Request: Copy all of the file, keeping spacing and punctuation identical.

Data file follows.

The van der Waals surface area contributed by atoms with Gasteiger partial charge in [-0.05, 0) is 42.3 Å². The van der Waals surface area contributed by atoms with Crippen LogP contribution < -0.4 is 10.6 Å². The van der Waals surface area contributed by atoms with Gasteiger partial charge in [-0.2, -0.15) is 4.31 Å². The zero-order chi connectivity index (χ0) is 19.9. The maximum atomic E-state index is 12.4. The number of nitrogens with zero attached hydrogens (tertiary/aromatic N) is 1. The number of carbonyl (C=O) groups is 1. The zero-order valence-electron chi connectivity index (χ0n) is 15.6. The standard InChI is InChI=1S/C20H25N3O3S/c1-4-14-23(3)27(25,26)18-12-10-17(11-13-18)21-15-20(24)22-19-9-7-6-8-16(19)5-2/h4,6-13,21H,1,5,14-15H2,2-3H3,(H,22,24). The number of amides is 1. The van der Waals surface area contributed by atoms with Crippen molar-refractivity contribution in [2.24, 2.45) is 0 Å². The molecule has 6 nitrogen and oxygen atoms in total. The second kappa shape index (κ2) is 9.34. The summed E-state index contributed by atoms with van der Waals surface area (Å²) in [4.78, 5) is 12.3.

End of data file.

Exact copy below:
The van der Waals surface area contributed by atoms with Gasteiger partial charge in [-0.05, 0) is 42.3 Å². The van der Waals surface area contributed by atoms with Crippen LogP contribution < -0.4 is 10.6 Å². The van der Waals surface area contributed by atoms with Gasteiger partial charge in [-0.2, -0.15) is 4.31 Å². The zero-order chi connectivity index (χ0) is 19.9. The maximum atomic E-state index is 12.4. The number of nitrogens with zero attached hydrogens (tertiary/aromatic N) is 1. The number of carbonyl (C=O) groups is 1. The zero-order valence-electron chi connectivity index (χ0n) is 15.6. The standard InChI is InChI=1S/C20H25N3O3S/c1-4-14-23(3)27(25,26)18-12-10-17(11-13-18)21-15-20(24)22-19-9-7-6-8-16(19)5-2/h4,6-13,21H,1,5,14-15H2,2-3H3,(H,22,24). The number of amides is 1. The van der Waals surface area contributed by atoms with Crippen molar-refractivity contribution in [2.24, 2.45) is 0 Å². The molecule has 6 nitrogen and oxygen atoms in total. The second kappa shape index (κ2) is 9.34. The summed E-state index contributed by atoms with van der Waals surface area (Å²) in [4.78, 5) is 12.3.